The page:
Review: American Rose

Dear Constant Reader,

Today I review the last of my books about Gypsy Rose Lee.

American Rose: A Nation Laid Bare: The Life and Times of Gypsy Rose by Karen Abbott (2010).

Ms. Abbott attempts to strip away the mythology Gypsy created about herself as immortalized in her autobiography and the musical based on it. As well as combing through archives, Ms. Abbott interviewed the two then-living people who knew her best, Gypsy’s son, Erik Lee Preminger, and her sister, June Havoc. Gypsy portrayed her mother as eccentric and driven and the musical turned her into the quintessential stage mother. In American Rose she is revealed to be dangerously unstable and shown to have committed murder more than once. Deceptions abound from the very beginning of Gypsy’s life — she was originally named Ellen June, but a couple of years later her mother gave the name to her baby sister.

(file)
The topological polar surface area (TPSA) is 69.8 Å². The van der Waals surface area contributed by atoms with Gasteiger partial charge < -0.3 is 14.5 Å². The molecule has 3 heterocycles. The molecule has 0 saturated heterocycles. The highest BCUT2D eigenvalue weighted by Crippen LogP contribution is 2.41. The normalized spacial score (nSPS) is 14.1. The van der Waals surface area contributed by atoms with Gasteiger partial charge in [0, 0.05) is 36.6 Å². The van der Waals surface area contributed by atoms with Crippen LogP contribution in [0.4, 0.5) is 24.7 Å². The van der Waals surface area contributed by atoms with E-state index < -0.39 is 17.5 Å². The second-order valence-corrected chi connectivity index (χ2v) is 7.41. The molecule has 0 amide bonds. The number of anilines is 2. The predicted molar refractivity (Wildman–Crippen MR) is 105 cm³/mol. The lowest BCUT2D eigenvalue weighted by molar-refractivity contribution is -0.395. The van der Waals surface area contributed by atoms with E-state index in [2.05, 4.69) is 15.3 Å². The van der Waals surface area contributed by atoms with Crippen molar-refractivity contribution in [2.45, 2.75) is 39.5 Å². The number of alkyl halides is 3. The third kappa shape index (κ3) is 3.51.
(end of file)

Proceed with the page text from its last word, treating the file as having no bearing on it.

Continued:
The chapters of the book skip around in chronology, starting at the peak of Gypsy’s career, then jumping back to her childhood, then to a chapter on Billy Minsky, then back to 1940, then a return to vaudeville days. It can be a little confusing and is the biggest criticism of most reviews. When Ms. Abbott gets into her subjects’ heads and writes from their perspective, she tends towards the overly dramatic and veers into the realm of fantasy. She’s best when quoting directly from her sources.

I won’t say it’s an enjoyable read, because the portrait she paints is sometimes so horrible that it’s hard to believe either Hovick sister survived their childhood and it’s not surprising that Gypsy grew up, as has been said, allergic to the truth.

Now, there’s at least one more book about Gypsy out there that I’m aware of, Robert Strom’s Lady of Burlesque: The Career of Gypsy Rose Lee, but I don’t have it yet (hint, hint).

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Published in: on 2 May 2012 at 12:02 pm  Leave a Comment  
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